I went to law school to become a civil rights lawyer. Standing up for the rights of the “underrepresented” is really important to me.
Doing the human rights due diligence work is one way for me to connect my passion for defending the rights of those who can’t stand up for themselves with work the company is doing to make sure that we aren’t trampling on those rights. It makes it more than a job.
It’s very important to me that the company is trying to make the world a better place. I’m proud to work at a company that understands and supports human rights in all its facets. I have a particular passion for helping women and children.
One way I do this is through our legal division’s pro bono efforts; I work with GAIN (Georgia Asylum and Immigration Network) to represent local victims of trafficking.
In one case, my client had given up a promising career in the Pacific for an arranged marriage and promises of furthering her career and education in the U.S. Instead, she lived with her husband and his parents, and basically became their slave. She was drugged, isolated, physically and verbally abused…powerless.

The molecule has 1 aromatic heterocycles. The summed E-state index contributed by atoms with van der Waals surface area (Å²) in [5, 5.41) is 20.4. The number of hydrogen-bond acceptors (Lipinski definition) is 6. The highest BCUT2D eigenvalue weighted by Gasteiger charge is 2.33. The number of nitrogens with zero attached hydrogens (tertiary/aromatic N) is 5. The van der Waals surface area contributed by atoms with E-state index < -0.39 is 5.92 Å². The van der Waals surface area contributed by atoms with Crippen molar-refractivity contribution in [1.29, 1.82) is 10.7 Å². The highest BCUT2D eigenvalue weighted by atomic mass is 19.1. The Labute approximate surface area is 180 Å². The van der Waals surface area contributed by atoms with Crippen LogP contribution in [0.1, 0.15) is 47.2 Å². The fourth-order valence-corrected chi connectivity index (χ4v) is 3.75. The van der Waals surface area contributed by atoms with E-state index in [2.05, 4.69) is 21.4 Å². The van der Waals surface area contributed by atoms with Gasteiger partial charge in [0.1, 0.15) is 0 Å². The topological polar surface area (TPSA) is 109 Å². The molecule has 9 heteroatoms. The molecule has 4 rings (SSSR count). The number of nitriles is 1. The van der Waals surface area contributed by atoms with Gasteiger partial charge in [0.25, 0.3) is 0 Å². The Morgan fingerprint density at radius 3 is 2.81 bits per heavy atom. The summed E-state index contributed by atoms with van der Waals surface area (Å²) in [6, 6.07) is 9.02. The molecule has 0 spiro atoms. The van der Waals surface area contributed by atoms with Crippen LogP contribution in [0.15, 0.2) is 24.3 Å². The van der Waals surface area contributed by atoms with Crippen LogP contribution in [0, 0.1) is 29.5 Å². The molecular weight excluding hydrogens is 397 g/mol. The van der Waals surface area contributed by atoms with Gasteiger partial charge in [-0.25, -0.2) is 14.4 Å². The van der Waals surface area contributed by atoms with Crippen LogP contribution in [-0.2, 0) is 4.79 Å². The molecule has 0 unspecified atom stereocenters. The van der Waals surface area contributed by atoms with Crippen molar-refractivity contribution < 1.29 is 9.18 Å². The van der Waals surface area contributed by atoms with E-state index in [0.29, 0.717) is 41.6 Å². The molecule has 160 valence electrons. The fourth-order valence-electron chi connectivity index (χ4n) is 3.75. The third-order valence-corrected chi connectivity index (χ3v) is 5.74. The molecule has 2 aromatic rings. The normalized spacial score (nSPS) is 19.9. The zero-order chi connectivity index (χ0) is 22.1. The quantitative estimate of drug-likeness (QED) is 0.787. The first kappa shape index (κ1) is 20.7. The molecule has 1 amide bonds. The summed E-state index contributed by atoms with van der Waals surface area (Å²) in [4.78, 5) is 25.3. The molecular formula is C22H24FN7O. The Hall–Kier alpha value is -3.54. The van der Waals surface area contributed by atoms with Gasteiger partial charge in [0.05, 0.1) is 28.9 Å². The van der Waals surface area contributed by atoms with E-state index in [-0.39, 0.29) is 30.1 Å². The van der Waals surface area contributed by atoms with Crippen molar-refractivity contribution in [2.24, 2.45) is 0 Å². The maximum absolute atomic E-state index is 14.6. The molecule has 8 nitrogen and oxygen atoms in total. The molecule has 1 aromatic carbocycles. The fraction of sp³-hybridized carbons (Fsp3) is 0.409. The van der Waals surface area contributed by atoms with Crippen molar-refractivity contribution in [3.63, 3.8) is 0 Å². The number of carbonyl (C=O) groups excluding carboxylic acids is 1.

She managed to escape, and I represented her to get her U visa, which gives victims of certain crimes temporary legal status and work eligibility in the U.S. for up to four years. She now has a successful career at a national nonprofit, and in October of last year, I was privileged to witness her marriage to a lovely young man who treats her with love and respect. She would tell you that her life has been changed, and she has blossomed.
To have the opportunity to help women who are powerless get out of awful situations — like forced prostitution — and have the company support me. That's what keeps me going.
Elizabeth Finn Johnson is senior counsel, employee relations, at The
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